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Page 1 ï~~MAINTAINING AND USING PROVENANCE DATA IN COMPUTER MUSIC John ffitch Codemist Ltd Combe Down, Bath ABSTRACT E-Science is increasingly recognising the importance of provenance, that is the origin and subsequent history of a document, in assessing its value. We argue here that computer music can also benefit from incorporating indications of provenance at many levels. We recognise that the challenge is to create and maintain metadata noninvasively... until, that is, the composer or musicologist wants access. Although this paper, having explored the general idea of computational provenance, describes an application to composition, in particular using the Csound system, the same idea could be incorporated into other systems. We also look forward to further possible applications. 1. INTRODUCTION Surely we all have done it! Deep in the process of composing a piece we adjust details of the timbres or timing, moving sections a little or adding a new layer. Then comparing the new with the old we decide that the last change was a mistake, and we wish to revert, only to find that in the excitement of the moment, or possibly because the man from Porlock called, 1, we cannot remember what we changed or how to return to the previous state. We may have the audio file, but not the program or process that created it. Apart from telling ourselves that next time we will keep better notes, what can we do? We are arguing in this paper that the solution lies in a special case of the more general concept of provenance. This notion is usually associated with the area of artistic artifacts, who owned them and how they reached the saleroom. But the idea can be of use in a much more local way. We will describe an initial system for this in the context of Csound compositions, and consider the drawbacks, extensions and future needs. 2. PROVENANCE ON THE WEB In e-Science there have been a number of provenance projects aimed at reproducibility of experiments and implemented by recording the operations which have been carried out, IIn case it is needed http://en.wikipedia.org/wiki/ Person_fromPorlock Julian Padget University of Bath Department of Computer Science when and by whom. For example in the Pasoa project it was said The importance of understanding the process by which a result was generated in an experiment is fundamental to science. Without such information, other scientists cannot replicate, validate, or duplicate an experiment. We define provenance as the process that led to a result. It is easy to see that the same is true when the result is a musical composition, even if the composer keeps track of the process entirely within his own head. Here we are going to adapt this general concept for the particular case of composition of computer music. 3. PROVENANCE IN COMPOSITION Musicologists are already interested in the provenance of different versions of computer pieces, because they want to know about the evolution of the composer's thoughts. For example Nuhn et al., Burns and ffitch et al., have spied on composers and analysed the remnants of the process of composition in the form of paper and audio files. This area would be greatly enhanced by the incorporation of a provenance system. In this paper we are concerned with an initial, weak form of recording provenance, which we think will be of particular interest to composers and might also eventually be of use in musicology. We wish to start simply by associating a section of audio with the process that created it. What we are seeking is to incorporate within the output file all the necessary information to recreate that file, together with sufficient tools to recover or inspect that information. In the next section we describe an initial attempt at such a system. Of course this is not totally a new idea; indeed the Desktop Composer's Project long ago made available additional space in its sound file format header where the composers could record any information they wished, and, this was taken forward in the IRCAM format where the header block is larger than required for the usual sample rate, number of channels and the like. It would have been possible, for example, to record here the command line and arguments in the creation of the output. Because CDP
Page 2 ï~~was largely a collection of transformations of an input audio file to an output audio file, by also copying the provenance data from the input to the output a complete history of the creation could have resulted. The problem is that this required user action, while everyone concerned with metadata knows that the trick is to avoid human authoring and implement mechanisms for automated capture (and validation) of the information. As we said in the abstract, the challenge is going to be how to create and maintain metadata non-invasively, while making it easily available when required. 4. INCORPORATING IN CSOUND Already within Csound5 it is possible to add the conventional information of a licence, title, copyright, artist, date and other comments, using the mechanisms of libsndfile and the sf_set_string function. This is a minimal scheme and does not fulfil our requirements. However it does give us a hint. If we look at file formats and systems for other kinds of data, such as JPEG for pictures and album software like Picasa, music file formats like MP3, OGG and FLAC, or video archives such as DVDs it is clear there are two solutions, each with their own pros and cons: embed the metadata or keep it in a parallel associated file. Separation means all existing tools continue to work, but there are significant difficulties in ensuring consistency and integrity of the metadata. Embedding impacts the tools that are used to process the data since they have to be capable of ignoring elements they are not programmed to handle. The preferred scenario is that metadata capacity is built into the data format from the beginning, since retro-fitting essentially mandates the separation approach if backward compatibility is to be maintained or a painful transition is to be avoided. We now discuss these issues in the context of WAV files and Csound. 4.1. A simple scheme There are two fundamentally different ways to achieve our aim. The first, the one we have not implemented, is to make Csound generate an XML file as output, incorporating the audio file in the schema. The disadvantage of this approach is that we would need to write an audio player in association, and probably plugins for Audacity and similar software to use the output. The method we did use was to exploit the definition of the RIFF format, defining new chunk types to record the score, orchestra and command line. The definition of WAV format says that if a processor encounters a chunk name that it does not recognise then it should ignore and skip it. This means that while further processing may not preserve the information, the process will not stall, and we will be able to review the audio, listen, or display; even transfer to CD. The initial experimental system was implemented as a small C program that remembers the command line and Chunk ID value Purpose CARG Command line arguments CORC Orchestra file CSCO Score file Table 1. Primary Additional Chunks Chunk ID value Purpose CIFN Input file name CEFN Extract file name acting on score.srt CMDF name of MIDI event file Table 2. Extra Additional Chunks from that the orchestra and score, or the unified CSD file. It then calls Csound via a system call, and finally adds the new chunks to the output file identified from the command line. The names of these basic new chunks are given in table 1. We would have preferred to use the generic libsoundfile library to handle these additional chunks, and we still plan to do that in a later version. This scheme is limited to WAV format at present but should be easy to extend to AIFF. Of course just adding the information to the audio file output is not all that is required. It is also necessary to recover the information. To this end we created a small utility that could scan the output file and display the chunk names or the data or extract the information to files. It is important that both inspection and recovery exist as we may not wish to overwrite a later version. 4.2. Additional Issues The system outlined above is sufficient for simple compositions that use entirely synthetic sounds. However many composers work with samples, either recorded or created by other means. This means that the orchestra score and command line does not include the entire material. Similarly the score might be expressed as a MIDI file rather than a Csound event-list. Particular variants in the case of Csound include reading a soundfile as input (-i command line option) or using an extract of a previous score (-x option). These are included in our simple system with chunk names described in table 2. 5. USE OF THE PROVENANCE SYSTEM The way in which the composer uses this system is that he initially uses our version of Csound rather than the standard one. This is in effect only a wrapper, and so provides all the same options and language as the real system. At present the effect is limited to WAV file output; any other format, including real-time, are totally unaffected. The composer creates the audio file, listens using a standard audio player like aplay or a sound editor like audacity. As a result of the audition the score and/or the orchestra is adapted and the process repeated. As long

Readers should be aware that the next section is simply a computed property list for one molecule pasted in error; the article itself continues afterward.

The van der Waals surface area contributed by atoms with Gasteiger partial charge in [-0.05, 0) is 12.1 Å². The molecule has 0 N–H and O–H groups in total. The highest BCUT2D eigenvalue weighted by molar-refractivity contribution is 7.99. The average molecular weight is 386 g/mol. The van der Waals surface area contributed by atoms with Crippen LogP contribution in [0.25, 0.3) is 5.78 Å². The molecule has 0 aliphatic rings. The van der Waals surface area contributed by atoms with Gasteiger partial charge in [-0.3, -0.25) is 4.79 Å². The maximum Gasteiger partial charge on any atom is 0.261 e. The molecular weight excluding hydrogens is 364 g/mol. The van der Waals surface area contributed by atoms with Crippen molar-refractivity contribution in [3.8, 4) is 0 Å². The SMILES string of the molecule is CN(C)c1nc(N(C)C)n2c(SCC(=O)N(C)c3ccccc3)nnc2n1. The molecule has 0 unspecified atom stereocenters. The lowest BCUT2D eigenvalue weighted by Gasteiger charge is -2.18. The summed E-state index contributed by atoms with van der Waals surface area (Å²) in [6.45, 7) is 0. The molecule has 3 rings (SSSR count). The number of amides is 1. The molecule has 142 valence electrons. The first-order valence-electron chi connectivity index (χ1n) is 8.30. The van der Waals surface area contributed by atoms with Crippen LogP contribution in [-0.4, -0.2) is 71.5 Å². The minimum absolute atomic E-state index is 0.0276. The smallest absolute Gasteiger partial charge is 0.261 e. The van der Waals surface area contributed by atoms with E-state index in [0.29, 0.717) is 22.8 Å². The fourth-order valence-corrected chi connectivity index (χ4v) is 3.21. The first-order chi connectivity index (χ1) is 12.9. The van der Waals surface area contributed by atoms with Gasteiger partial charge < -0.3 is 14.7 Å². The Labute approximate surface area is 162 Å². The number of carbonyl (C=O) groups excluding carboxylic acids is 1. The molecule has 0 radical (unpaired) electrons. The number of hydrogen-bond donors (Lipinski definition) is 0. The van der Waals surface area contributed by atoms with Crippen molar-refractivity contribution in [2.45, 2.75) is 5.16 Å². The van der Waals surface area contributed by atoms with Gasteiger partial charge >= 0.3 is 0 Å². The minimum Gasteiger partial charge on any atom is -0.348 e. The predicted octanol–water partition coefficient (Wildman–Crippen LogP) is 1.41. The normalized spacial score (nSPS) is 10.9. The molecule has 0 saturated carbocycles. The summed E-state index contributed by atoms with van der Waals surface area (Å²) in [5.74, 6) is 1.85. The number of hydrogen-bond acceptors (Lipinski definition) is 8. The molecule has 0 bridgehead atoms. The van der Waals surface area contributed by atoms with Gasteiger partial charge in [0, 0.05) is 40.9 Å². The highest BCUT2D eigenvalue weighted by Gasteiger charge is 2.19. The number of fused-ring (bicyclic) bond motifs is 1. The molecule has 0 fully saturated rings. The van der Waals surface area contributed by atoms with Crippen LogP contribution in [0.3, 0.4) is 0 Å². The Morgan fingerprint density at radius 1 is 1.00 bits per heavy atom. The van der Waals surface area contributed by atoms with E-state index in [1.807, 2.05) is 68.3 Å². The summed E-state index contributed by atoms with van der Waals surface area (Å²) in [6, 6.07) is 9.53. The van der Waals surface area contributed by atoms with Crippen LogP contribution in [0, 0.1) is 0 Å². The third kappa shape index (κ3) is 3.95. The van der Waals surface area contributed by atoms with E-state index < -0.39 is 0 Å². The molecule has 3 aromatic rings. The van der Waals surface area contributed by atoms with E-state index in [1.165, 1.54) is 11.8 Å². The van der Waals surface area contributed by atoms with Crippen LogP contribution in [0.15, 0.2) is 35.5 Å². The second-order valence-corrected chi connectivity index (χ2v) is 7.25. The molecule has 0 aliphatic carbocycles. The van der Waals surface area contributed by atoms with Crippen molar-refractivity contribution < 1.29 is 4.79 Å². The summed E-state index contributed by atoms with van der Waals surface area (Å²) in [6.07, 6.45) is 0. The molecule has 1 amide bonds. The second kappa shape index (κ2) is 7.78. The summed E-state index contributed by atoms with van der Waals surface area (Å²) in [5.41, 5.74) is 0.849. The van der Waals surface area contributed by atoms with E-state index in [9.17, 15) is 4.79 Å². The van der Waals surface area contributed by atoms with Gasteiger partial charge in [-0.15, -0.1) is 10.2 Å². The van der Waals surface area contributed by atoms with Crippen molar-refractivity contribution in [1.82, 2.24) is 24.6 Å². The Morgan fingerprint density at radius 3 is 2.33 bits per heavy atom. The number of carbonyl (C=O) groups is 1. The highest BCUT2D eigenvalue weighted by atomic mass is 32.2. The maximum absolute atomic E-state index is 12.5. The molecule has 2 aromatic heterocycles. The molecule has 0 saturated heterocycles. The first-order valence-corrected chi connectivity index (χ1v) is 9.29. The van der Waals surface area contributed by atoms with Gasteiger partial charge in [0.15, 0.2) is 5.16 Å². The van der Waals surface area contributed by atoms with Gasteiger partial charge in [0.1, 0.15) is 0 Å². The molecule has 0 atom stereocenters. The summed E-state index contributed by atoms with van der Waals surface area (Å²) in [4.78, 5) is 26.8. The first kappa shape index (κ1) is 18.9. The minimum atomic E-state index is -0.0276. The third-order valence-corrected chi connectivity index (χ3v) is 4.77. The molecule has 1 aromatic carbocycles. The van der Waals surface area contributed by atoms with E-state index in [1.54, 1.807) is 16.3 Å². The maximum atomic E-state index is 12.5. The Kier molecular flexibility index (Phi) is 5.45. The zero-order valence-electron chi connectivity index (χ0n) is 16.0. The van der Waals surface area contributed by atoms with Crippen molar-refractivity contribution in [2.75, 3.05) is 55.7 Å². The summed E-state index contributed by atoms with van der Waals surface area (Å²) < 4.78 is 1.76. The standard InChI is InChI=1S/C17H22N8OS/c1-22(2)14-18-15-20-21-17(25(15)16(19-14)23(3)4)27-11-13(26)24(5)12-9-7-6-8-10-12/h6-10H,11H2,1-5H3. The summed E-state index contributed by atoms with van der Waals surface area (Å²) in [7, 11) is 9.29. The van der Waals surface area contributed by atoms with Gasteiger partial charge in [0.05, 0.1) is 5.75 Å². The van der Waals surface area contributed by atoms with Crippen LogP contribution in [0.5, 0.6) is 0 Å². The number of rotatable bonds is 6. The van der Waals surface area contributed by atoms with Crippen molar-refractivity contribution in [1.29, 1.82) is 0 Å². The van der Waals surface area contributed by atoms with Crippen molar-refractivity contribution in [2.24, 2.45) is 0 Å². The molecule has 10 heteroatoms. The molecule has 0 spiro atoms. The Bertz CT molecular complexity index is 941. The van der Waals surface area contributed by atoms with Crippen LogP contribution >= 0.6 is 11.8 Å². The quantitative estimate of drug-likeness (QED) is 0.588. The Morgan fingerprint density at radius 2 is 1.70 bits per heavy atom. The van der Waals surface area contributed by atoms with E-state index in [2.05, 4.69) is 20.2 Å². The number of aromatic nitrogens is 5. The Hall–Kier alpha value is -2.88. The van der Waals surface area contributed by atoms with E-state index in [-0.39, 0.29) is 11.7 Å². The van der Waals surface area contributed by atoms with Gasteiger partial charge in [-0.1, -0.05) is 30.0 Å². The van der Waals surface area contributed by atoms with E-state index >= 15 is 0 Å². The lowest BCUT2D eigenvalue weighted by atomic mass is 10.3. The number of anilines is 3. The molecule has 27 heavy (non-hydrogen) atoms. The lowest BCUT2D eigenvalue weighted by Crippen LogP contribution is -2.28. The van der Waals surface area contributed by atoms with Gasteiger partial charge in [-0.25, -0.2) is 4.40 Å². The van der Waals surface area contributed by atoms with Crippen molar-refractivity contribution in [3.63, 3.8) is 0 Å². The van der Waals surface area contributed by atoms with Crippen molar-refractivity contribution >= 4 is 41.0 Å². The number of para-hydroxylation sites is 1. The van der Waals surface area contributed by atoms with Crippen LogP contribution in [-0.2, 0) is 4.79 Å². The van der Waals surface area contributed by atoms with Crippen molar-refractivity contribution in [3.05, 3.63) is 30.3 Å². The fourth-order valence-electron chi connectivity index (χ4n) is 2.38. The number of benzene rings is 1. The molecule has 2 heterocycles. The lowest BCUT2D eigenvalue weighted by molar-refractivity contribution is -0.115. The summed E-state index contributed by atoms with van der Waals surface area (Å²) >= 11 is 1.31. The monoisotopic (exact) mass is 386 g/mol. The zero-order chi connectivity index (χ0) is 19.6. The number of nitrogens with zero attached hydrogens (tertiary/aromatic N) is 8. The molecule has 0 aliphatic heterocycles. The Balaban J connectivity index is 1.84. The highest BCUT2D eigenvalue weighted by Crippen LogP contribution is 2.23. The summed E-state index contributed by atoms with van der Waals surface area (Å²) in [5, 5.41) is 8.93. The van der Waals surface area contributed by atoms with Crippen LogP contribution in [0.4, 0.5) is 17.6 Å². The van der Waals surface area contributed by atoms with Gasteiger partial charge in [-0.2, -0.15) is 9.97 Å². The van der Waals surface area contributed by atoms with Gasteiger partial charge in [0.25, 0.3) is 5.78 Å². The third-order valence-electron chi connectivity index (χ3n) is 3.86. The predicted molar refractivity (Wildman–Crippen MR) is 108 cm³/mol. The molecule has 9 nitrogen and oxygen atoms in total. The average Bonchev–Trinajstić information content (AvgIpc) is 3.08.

Page 3 ï~~as the composer synthesises the audio to a different file on each occasion, (s)he is able to listen to a number of versions and decide which is preferred. At that stage the small utilities can be run to look at the differences between the input programs, and either new revisions or merged versions can be created. If our composer is organised, and keeps notes throughout the process, then the cost of the scheme is minimal and it may never be used. If however the notes are incomplete, or enthusiasm overtakes process, then there is an insurance scheme in place, and there is a route to recovery, or even to subsequent careful analysis. 6. EXTENSIONS AND THE FUTURE So far we have described a basic system. In this section we consider how it needs to be extended and ponder alternative approaches. 6.1. What is Missing The first and most obvious problem with the simple scheme is what to do about audio samples, that are typically stored in tables in Csound. The simpler issue here is noticing them. That means either a static system of scanning the score for file names in ftables, or more reliably a dynamic system that traps all loading of files and records the file name. This also serves to highlight the drawback of the simple wrapper. If we are to record all uses of external data we need to police certain opcodes, including those that create ftables, which means we ought to have a more integrated system, where the opening of files for reading can be intercepted and treated appropriately. A further problem with samples is whether to record the name of the file containing the sample, or the sample itself. In most cases we may assume that the samples are static and unchanging, in which case it would be normal to record just the name. In addition the adding of the samples would increase the size of the output audio. The counter argument is that recording only the names will not provide security again the wholesale deletion of all samples 2. We have no immediate solution for this. We are considering an extension of the file name regime in Csound, so we save file data and record URL-style data as names. There is also a worrying dependence on generating WAV audio files, ignoring both other formats. Clearly there are other audio formats that are RIFF-based and can accept additional chunks, but for the others, and critically for real-time output, something different is required. The easiest solution would seem to be to create a separate file of the date, almost a fake WAV file, with a name including a time stamp. This is not in keeping with our original goal of safe and unavoidable protection, but is the only way we have identified so far. A similar issue arises if a piece uses real-time MIDI input, or the similar real-time event stream. In the case of 2 Yes, one of us has done that, being left with the audio, the orchestra and score, but not the samples. MIDI input it should be possible to capture the events and create a MIDI file from them, and save this. Similarly if the event stream is created by an external process, then it needs to be saved and created as a file of events. 6.2. Alternatives Before leaving the collection of new features that are required it is worth considering whether there are alternative methods. One such idea would be to insist on a transactional filing system, with the possibility of rolling back the changes. Over many years there have been experiments with database filing systems (for example we used the relational database extension to the TRIPOS system in the 1980s, and PICK was in commercial use) but they have not reached widespread use. There are still problems with exactly how such a system might be packaged for natural use in a provenance system rather than in contentaddressable data, but this may have to be be a long term project. A similar scheme would be to make use of a filing system that performs snapshots such as SUN's ZFS or Microsoft's NTFS. These systems can be arranged to record deltas (changes) at fixed intervals. The problems of how often to take the snapshot and what to do to recover files make these solutions less than satisfactory. Many programmers would assert that the obvious technology is a software repository such as CVS or SVN. Currently these systems require explicit user actions, and so fail our transparency rule. It would be possible to consider a wrapper that did checkins as part of the synthesis, but there are longer term problems of persistence and remembering too much. However we would expect this technology to be used at some stage. 7. CONCLUSIONS It has become apparent that what started as a simple safeguard to stop one of us losing his files has grown into a complicated activity full of possible alternatives. Our initial system is sufficient for pure computer synthetic composition but is less satisfactory when dealing with sample and external data. The problems of static versus mutable data remain currently unanswered. However we have shown that it is possible to add a provenance system to an existing synthesis system with no disruption to the working practices of the user. We would like to see other systems adopting mechanisms whereby provenance data is recorded, both for composer protection and for subsequent investigations. We have shown that a simple system is both easy to create and useful in practice. We will be considering making the Csound provenance system available in the next months, and we will be seeking suitable compromises to deal with the remaining problems, while maintaining the transparency that will make it acceptable to users. We would like to express our thanks to members of the University of Bath Media Technology Centre for dis